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Club ban on Echo journalists gains national exposure on Twitter
7:00am Thursday 22nd March 2012 in Sport
Cherries’ ban on Echo reporters and photographers gained national exposure yesterday thanks to social networking website Twitter.
While football fans had their say on the shut-out via the Echo website and other Internet forums, journalists and broadcasters were commenting on our editorial in yesterday’s edition.
Daily Telegraph chief sports writer Paul Hayward tweeted: “Great fightback from the Bournemouth Echo. Congratulations to the authors.”
BBC Sport online chief football writer Phil McNulty, meanwhile, added: “Now this is what you call a robust response from Bournemouth Daily Echo.”
Boston Standard sports editor Duncan Browne said: “Absolutely brilliant stuff from the Bournemouth Echo.”
Press Association sports writer Damian Spellman also questioned the club’s decision, adding: “The Bournemouth Echo refusing to be bullied by their football club. Good on you.”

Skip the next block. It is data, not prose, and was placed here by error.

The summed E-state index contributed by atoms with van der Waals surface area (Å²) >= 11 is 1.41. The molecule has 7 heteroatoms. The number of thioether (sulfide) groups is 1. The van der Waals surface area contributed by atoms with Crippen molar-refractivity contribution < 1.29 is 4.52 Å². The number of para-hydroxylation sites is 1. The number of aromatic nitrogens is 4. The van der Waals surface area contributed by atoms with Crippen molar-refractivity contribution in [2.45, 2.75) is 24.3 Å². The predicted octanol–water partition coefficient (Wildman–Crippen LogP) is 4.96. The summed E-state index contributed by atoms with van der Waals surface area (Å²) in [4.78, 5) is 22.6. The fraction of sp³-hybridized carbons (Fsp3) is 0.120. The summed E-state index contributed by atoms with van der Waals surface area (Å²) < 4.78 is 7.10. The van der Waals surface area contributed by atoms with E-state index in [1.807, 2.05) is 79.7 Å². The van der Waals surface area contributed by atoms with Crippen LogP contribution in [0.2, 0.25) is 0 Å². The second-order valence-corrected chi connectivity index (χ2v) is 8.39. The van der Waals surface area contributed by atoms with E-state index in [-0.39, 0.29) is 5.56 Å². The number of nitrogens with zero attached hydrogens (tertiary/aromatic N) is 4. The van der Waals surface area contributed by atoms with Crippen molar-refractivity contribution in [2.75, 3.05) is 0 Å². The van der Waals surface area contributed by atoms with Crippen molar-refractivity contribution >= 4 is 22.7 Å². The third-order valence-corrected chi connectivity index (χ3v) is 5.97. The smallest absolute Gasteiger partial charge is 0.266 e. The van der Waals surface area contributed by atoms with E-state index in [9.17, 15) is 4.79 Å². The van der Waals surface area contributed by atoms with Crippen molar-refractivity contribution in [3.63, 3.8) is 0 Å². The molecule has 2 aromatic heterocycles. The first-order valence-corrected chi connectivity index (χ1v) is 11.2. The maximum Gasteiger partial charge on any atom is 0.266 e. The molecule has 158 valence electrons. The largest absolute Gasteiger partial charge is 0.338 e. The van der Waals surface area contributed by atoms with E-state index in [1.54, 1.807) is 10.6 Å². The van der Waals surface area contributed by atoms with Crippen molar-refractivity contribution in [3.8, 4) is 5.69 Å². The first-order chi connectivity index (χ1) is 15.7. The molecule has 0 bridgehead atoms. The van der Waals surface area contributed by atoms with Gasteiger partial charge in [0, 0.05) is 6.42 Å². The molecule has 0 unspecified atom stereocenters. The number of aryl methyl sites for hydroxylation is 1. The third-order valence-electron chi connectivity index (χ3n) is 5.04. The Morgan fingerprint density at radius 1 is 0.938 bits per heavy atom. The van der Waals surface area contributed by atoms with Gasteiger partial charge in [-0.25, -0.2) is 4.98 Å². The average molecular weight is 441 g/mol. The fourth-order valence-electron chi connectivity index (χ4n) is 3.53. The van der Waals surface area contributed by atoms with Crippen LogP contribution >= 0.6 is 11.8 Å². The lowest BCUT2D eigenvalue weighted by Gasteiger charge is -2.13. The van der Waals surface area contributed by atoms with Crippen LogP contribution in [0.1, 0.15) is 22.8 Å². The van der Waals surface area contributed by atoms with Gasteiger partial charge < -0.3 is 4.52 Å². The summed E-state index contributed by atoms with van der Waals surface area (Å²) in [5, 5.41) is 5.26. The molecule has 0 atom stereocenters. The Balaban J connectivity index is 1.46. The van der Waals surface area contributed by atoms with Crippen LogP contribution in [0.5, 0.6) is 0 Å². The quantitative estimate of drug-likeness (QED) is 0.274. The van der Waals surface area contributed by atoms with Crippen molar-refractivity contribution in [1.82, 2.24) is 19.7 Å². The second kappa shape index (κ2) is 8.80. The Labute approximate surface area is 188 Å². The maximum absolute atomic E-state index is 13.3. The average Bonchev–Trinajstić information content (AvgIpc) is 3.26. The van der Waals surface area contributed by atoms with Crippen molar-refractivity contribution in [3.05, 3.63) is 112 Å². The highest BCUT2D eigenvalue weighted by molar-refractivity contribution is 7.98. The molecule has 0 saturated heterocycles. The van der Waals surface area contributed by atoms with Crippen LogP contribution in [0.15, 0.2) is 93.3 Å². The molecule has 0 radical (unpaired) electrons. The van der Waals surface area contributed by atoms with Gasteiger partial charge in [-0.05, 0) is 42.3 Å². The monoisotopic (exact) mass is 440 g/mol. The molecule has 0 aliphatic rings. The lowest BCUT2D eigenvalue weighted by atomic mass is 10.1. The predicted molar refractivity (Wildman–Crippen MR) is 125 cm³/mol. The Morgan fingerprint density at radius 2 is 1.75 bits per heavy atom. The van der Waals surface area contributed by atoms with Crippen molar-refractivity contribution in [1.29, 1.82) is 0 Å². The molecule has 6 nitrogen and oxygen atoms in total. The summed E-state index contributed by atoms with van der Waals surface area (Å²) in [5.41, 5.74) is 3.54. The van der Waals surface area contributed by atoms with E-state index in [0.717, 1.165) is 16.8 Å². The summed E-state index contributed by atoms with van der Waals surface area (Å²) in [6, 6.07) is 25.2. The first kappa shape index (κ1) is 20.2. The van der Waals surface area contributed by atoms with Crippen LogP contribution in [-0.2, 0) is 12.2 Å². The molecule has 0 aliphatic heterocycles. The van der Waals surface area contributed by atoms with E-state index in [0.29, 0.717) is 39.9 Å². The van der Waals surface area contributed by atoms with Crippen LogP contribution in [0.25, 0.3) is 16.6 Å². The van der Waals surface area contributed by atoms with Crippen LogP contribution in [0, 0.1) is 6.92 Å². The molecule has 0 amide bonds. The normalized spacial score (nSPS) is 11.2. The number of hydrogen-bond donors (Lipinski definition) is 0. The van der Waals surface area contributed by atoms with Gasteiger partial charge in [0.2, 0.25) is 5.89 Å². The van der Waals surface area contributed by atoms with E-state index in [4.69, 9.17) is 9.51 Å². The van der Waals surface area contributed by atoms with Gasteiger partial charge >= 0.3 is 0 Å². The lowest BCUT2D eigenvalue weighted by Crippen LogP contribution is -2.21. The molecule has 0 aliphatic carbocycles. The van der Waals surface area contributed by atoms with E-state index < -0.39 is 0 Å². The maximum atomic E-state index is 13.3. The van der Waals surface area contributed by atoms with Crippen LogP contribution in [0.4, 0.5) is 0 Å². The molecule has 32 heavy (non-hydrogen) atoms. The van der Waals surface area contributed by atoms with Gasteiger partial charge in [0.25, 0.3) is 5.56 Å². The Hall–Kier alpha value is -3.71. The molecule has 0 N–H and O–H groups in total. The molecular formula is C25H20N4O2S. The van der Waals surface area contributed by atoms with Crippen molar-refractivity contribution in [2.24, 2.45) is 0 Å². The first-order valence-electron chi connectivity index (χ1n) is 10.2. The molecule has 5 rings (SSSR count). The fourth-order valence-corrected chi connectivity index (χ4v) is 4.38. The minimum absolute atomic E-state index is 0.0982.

Daily Mail football writer Ian Ladyman and Sun cricket correspondent Paul Newman also joined the debate, while former Echo journalist and ITV News frontman Mark Austin tweeted: “My old paper hits back at the club I supported as a kid. Good on ‘em.”
Football fan James Coleman said on Twitter: “The club banning the local paper is a sorry state of affairs. All the money in the world can’t buy grace and style.”
However, Cherries fan ‘Adrian’ tweeted: “Immature headline, another twist. Bradders said lads were immature for first 10 minutes. They were. Echo twist.”
And fellow fan ‘Leona’ added: “Afcb and the Echo should both grow up.”
Meanwhile, Cherries media executive Max Fitzgerald released a statement to fans’ website Up The Cherries last night.
It read: “The Bournemouth Daily Echo has been asked to cease attendance at AFC Bournemouth home matches for the foreseeable future. This is in response to their persistent negative stance on all matters involving the club, and the undermining and unsettling of our players and staff members.
“I’d like to make supporters aware that the current sanctions are not just in response to articles featured on the back pages, but also the level of trust we once shared with the paper diminishing substantially and relationships with its journalists hitting a new low.
“Communications have been – and continue to be – ongoing between both parties and I can reassure supporters that the club would like to find a resolution and work side by side with our local paper once more.
“Unfortunately this will not happen overnight and their journalist’s (sic) attitude must change before we can work closely with the Daily Echo again.”